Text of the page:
Ramen Eggs – low fodmap

These mini ramen eggs are great for a party as a snack food, they have a strong umami flavour and taste great! The eggs were free range, which is obviously really important to ensure the quail that laid them are able to forage and live as far as possible as they would in the wild. They are also just the right size to add to a Bento lunch box salad and are used in Japanese cuisine. I bought mine at a farmers market a few days ago. They are very simple to make and can also be made using hens eggs if you prefer to do that. Tamari is made without wheat and is therefore gluten free if you are also have coeliac disease, but do check the label before you purchase just in case.

Ingredients

  • 12 Quail eggs
  • 200ml Mirin (japanese sweet wine wine)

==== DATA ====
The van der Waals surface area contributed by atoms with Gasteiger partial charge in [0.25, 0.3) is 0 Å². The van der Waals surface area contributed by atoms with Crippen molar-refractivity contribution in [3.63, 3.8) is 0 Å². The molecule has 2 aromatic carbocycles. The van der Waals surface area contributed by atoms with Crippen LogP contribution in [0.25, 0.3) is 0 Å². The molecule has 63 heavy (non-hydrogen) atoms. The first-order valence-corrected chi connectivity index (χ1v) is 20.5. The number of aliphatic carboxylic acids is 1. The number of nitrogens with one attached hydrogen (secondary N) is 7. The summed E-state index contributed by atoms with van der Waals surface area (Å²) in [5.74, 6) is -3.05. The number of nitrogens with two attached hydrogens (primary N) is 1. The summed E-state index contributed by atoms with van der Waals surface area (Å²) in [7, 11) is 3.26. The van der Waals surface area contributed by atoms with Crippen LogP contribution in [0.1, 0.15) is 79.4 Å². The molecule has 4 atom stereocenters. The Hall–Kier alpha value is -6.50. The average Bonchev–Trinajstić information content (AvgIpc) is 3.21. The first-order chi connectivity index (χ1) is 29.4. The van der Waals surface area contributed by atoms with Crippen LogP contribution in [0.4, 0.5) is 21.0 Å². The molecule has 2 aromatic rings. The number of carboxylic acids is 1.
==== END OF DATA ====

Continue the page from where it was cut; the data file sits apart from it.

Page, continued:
• 100ml Tamari dark soy sauce
  • 2 star anise
  • Black and white sesame seeds – you only need a small amount to decorate the eggs when finished

Method

  • Add the mirin, soy sauce and star anise to a pan and heat till boiling and cook for five minutes to impart the star anise flavour.
  • Allow the marinade to cool
  • Add the quail eggs to a pan and warm to boil and cook for 2 minutes.
  • Add the eggs to a pan of cold water to stop the cooking.
  • Tap the base (the more rounded end) on a surface and peel the egg under a tap – take care as you should avoid damaging the egg surface if you can as this will be more obvious after the eggs are marinaded.
  • Marinade the eggs for 24 hours in the refrigerator.
  • Cut each egg in half and sprinkle with sesame seeds.
  • The marinade can be used again and makes an ideal marinade for salmon or tuna too!

Serves 3-4 as a party hors d’oeuvre to serve with drinks.

Madeira cake low fodmap gluten free

I haven’t posted anything to my blog for a long time but this recipe is perfect for a bank holiday weekend. This is a lovely cake for a treat. Its texture improves after a couple of days in a cake tin and is just about right. It is also a great base for a trifle but it might not last log enough to make it! Try it and see if you like it.

Ingredients

150g butter

150g golden caster sugar

3 eggs

1/2 grated lemon rind